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March 7, 2003

Monterey dumps cruise ship
The City of Monterey, California, issued a statement March 4 saying that the cruise ship Crystal Harmony "is no longer welcome in the City of Monterey."

The statement came after the city learned that the Crystal Cruises' ship, which visited Monterey on Oct. 9, 2002, discharged within the boundaries of the Monterey Bay National Marine Sanctuary.

City of Monterey Director of Public Facilities Carl Anderson issued the following statement: "This is a very serious incident. While we appreciate that Crystal has been forthcoming in reporting the dumping and has taken disciplinary actions, there is no doubt that they have violated their agreement with the City. As a result, the Crystal Harmony is no longer welcome in the City of Monterey."

This discharge, although apparently not illegal under any State or Federal law, did violate a written agreement that the City of Monterey had with Crystal stating that the ship would not discharge anything while within the boundaries of the sanctuary.

"According to Crystal Cruises," says the city statement, "the discharge occurred as the ship was leaving the Sanctuary at a speed of approximately 20.5 knots, southwest of Monterey about 14 miles off the northern Big Sur coast. The company states that the discharge consisted of 129 cubic meters of gray water (approximately 34,078 U.S. gallons), 1 cubic meter of treated black water (approximately 264 U.S. gallons) and 8 cubic meters (approximately 2,118 U.S. gallons) of processed bilge water. As reported, no ballast water was released."

Crystal Cruises representative Joseph L. Valenti, in a letter to the State Water Resources Control Board Division of Water Quality, apologized for the incident. According to the letter, the infraction not only violates the commitments the company made to the City of Monterey, but it also violated Crystal Cruises' own corporate environmental policy. Immediately following Crystal's investigation, the Chief Officer, who was primarily responsible for the occurrence, was terminated and two other senior officers, including the Captain and a Junior Officer, were censured and given final warnings.

The city statement says that while Crystal Cruises maintains that no laws or government regulations were violated in the discharge, "the city has not independently determined whether any violation of Sanctuary or other federal rules might have occurred."

Crystal Cruises has issued a statement saying that: "Regrettably, on October 9, 2002, despite explicit written and verbal orders to the contrary Crystal Harmony discharged appropriately treated wastewater while the ship was in transit and crossed within a portion of the boundaries of the Monterey Bay National Marine Sanctuary. This unfortunate incident took place approximately 14 miles off shore. (Maritime laws allow discharges of even untreated blackwater more than 12 miles off shore.) While this did not violate any maritime law, it did violate a pre-existing commitment we made to the City of Monterey, as well as our own corporate environmental policy."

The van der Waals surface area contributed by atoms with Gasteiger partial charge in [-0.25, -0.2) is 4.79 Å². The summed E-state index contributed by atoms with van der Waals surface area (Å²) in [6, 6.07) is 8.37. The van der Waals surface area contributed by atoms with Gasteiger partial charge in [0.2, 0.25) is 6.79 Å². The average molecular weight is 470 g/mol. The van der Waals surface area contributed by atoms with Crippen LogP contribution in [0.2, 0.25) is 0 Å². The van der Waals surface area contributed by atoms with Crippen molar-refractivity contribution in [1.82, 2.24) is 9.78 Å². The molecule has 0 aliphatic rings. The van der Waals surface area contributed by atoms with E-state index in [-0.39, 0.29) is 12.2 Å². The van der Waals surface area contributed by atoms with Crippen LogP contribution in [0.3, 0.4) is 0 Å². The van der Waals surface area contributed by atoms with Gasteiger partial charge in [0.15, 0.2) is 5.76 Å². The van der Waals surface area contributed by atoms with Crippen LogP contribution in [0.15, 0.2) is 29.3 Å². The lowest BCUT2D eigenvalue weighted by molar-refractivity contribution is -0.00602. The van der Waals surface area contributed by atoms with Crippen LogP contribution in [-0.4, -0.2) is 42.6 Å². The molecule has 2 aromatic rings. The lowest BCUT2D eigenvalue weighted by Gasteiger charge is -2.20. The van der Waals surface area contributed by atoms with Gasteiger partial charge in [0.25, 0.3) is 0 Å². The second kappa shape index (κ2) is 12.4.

"It is Crystal Cruises' policy," continues the statement, "to not discharge in any marine sanctuary--worldwide. Crystal takes its obligations to preserving the environment very seriously and we have been lauded for our efforts. We have made it very clear to all personnel that any infractions of this policy, or any other environmental policies, will result in the immediate dismissal of those individuals involved."

"As evidence of our environmental commitment," says the statement, "immediately following our own internal investigation of this matter, we terminated the Chief Officer, who was primarily responsible for the occurrence of this unfortunate incident. In addition, two other senior officers, including the Captain, and a junior officer, were censured and given final warnings. Additionally, we have reiterated to our crew that if laws or regulations are violated in connection with any such incident, Crystal Cruises will fully cooperate with investigating officials. As no laws or government regulations were violated in this incident, no reports of the discharges were made to authorities. However, as soon as the California State Water Resources Control Board requested information about our visit to Monterey, we supplied detailed information regarding our location and the cubic feet of wastewater regrettably released."

The cruise line's statement says the "incident is particularly disturbing to us given our aggressive company-wide environmental education program, which includes onboard training, monthly environmental meetings held in our corporate office and on each of the ships, monthly useful environmental tips that are distributed to employees for home use, and environmental updates featured in each of our quarterly employee newsletters."

Crystal Cruises concludes by saying it "sincerely apologizes for the incident and truly regrets that vessel personnel did not comply with the firm instructions given them with respect to the call in Monterey."

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